• As a second example, I want to refer to PDF/UA. UA stands for Universal Accessibility. A document that conforms with the PDF/UA standard can be read by the blind and the visually impaired using Assistive Technology (AT). The PDF/UA standard was released in 2012 and we decided it important enough to invest in its implementation, as opposed to other FOSS “competitors” who didn’t have the budget to do so. We were rewarded for that decision in 2016 when the US government issued a law requiring customer-facing documents to be accessible in certain industries. For instance, if an airline produced a boarding pass in PDF, it was mandatory for that document to comply with PDF/UA. That year, we signed up almost every American airline as a customer.

I could give you many other examples, but yes, commercializing iText had a significant impact on the quality of the library, and iText wouldn’t be the library it is today if I had stuck to offering it as FOSS only.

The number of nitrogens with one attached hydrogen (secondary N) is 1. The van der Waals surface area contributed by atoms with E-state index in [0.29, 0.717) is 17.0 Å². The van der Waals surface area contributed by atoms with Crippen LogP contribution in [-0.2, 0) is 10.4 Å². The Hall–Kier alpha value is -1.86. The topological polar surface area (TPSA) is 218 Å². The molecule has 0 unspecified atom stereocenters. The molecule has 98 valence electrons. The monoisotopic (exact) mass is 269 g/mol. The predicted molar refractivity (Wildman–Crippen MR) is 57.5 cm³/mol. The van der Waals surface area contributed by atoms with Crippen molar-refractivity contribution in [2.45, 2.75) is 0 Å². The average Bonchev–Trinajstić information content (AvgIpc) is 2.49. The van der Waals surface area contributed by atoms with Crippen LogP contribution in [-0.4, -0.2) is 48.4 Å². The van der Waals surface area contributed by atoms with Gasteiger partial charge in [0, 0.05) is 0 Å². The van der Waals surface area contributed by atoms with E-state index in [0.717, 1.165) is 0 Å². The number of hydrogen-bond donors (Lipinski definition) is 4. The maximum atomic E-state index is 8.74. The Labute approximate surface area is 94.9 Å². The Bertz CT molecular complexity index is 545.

Did you worry about new FOSS competitors (or even a fork of iText 4) emerging after you released iText 5? Why do you think new FOSS libraries failed to emerge or were unable to compete with iText?

Without going into details, I can tell you that Google wasn’t my best friend. Google was using iText heavily but stopped upgrading to newer versions in 2009 because of the change to the AGPL. The company also refused to become a customer because “Google doesn’t buy software, it buys companies.”

“You shouldn’t underestimate the advantage of having years of experience solving real-world problems for paying customers.”

Google Analytics was one of the first projects in which they replaced iText with a competing product. I used to download nice reports in PDF created with iText, showing how the iText website performed. I was surprised when the new reports suddenly looked extremely ugly. I checked the metadata and I saw that Google had replaced iText with another library (and they would replace that library with another one in the years that followed).